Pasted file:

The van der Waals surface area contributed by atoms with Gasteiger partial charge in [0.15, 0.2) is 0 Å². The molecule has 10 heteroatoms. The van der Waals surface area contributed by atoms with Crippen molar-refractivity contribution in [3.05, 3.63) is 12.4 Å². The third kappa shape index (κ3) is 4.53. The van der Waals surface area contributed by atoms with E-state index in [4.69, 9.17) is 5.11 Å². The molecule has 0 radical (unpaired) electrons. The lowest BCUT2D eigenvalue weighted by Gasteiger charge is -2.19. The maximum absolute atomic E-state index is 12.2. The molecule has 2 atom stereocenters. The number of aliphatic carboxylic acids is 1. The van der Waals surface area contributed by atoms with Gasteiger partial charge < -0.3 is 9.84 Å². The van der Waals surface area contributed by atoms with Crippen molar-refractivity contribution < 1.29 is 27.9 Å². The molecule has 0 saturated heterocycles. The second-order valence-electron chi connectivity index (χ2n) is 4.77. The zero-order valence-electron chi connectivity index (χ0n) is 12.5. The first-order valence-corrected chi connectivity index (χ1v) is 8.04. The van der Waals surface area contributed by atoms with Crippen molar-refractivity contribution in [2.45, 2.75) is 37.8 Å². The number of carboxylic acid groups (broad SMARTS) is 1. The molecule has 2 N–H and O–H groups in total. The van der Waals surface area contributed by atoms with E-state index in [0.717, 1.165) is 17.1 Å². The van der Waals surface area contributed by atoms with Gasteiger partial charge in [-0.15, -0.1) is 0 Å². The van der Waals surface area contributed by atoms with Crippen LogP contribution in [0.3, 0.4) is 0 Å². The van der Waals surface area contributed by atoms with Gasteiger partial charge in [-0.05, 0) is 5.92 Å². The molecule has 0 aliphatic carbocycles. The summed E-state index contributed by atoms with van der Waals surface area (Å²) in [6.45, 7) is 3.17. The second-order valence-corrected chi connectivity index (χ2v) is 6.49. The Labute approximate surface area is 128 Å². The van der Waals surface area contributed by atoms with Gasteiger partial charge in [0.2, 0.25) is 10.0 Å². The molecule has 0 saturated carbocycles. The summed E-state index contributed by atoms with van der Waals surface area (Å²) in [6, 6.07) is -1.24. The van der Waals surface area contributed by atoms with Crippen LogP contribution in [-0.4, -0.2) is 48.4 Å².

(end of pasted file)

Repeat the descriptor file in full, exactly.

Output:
The van der Waals surface area contributed by atoms with Gasteiger partial charge in [0.15, 0.2) is 0 Å². The molecule has 10 heteroatoms. The van der Waals surface area contributed by atoms with Crippen molar-refractivity contribution in [3.05, 3.63) is 12.4 Å². The third kappa shape index (κ3) is 4.53. The van der Waals surface area contributed by atoms with E-state index in [4.69, 9.17) is 5.11 Å². The molecule has 0 radical (unpaired) electrons. The lowest BCUT2D eigenvalue weighted by Gasteiger charge is -2.19. The maximum absolute atomic E-state index is 12.2. The molecule has 2 atom stereocenters. The number of aliphatic carboxylic acids is 1. The van der Waals surface area contributed by atoms with Gasteiger partial charge < -0.3 is 9.84 Å². The van der Waals surface area contributed by atoms with Crippen molar-refractivity contribution < 1.29 is 27.9 Å². The molecule has 0 saturated heterocycles. The second-order valence-electron chi connectivity index (χ2n) is 4.77. The zero-order valence-electron chi connectivity index (χ0n) is 12.5. The first-order valence-corrected chi connectivity index (χ1v) is 8.04. The van der Waals surface area contributed by atoms with Crippen molar-refractivity contribution in [2.45, 2.75) is 37.8 Å². The number of carboxylic acid groups (broad SMARTS) is 1. The molecule has 2 N–H and O–H groups in total. The van der Waals surface area contributed by atoms with E-state index in [0.717, 1.165) is 17.1 Å². The van der Waals surface area contributed by atoms with Gasteiger partial charge in [-0.15, -0.1) is 0 Å². The van der Waals surface area contributed by atoms with Crippen LogP contribution in [0.3, 0.4) is 0 Å². The van der Waals surface area contributed by atoms with Gasteiger partial charge in [-0.05, 0) is 5.92 Å². The molecule has 0 aliphatic carbocycles. The summed E-state index contributed by atoms with van der Waals surface area (Å²) in [6.45, 7) is 3.17. The second-order valence-corrected chi connectivity index (χ2v) is 6.49. The Labute approximate surface area is 128 Å². The van der Waals surface area contributed by atoms with Gasteiger partial charge in [0.2, 0.25) is 10.0 Å². The molecule has 0 saturated carbocycles. The summed E-state index contributed by atoms with van der Waals surface area (Å²) in [6, 6.07) is -1.24. The van der Waals surface area contributed by atoms with Crippen LogP contribution in [-0.4, -0.2) is 48.4 Å².